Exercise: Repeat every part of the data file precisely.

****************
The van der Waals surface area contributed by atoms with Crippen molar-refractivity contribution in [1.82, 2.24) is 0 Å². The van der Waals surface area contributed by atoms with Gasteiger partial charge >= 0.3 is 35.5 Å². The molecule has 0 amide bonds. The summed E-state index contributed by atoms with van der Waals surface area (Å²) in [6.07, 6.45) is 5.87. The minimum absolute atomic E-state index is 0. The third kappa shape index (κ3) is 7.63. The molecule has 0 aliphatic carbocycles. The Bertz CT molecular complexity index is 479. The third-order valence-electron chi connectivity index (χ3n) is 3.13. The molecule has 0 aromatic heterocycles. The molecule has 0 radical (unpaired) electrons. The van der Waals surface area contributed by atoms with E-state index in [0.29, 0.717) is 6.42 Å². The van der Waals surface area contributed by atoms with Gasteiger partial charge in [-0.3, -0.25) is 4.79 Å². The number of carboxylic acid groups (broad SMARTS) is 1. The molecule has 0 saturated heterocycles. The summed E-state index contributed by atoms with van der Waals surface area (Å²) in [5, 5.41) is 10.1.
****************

The van der Waals surface area contributed by atoms with Crippen molar-refractivity contribution in [1.82, 2.24) is 0 Å². The van der Waals surface area contributed by atoms with Gasteiger partial charge >= 0.3 is 35.5 Å². The molecule has 0 amide bonds. The summed E-state index contributed by atoms with van der Waals surface area (Å²) in [6.07, 6.45) is 5.87. The minimum absolute atomic E-state index is 0. The third kappa shape index (κ3) is 7.63. The molecule has 0 aliphatic carbocycles. The Bertz CT molecular complexity index is 479. The third-order valence-electron chi connectivity index (χ3n) is 3.13. The molecule has 0 aromatic heterocycles. The molecule has 0 radical (unpaired) electrons. The van der Waals surface area contributed by atoms with E-state index in [0.29, 0.717) is 6.42 Å². The van der Waals surface area contributed by atoms with Gasteiger partial charge in [-0.3, -0.25) is 4.79 Å². The number of carboxylic acid groups (broad SMARTS) is 1. The molecule has 0 saturated heterocycles. The summed E-state index contributed by atoms with van der Waals surface area (Å²) in [5, 5.41) is 10.1.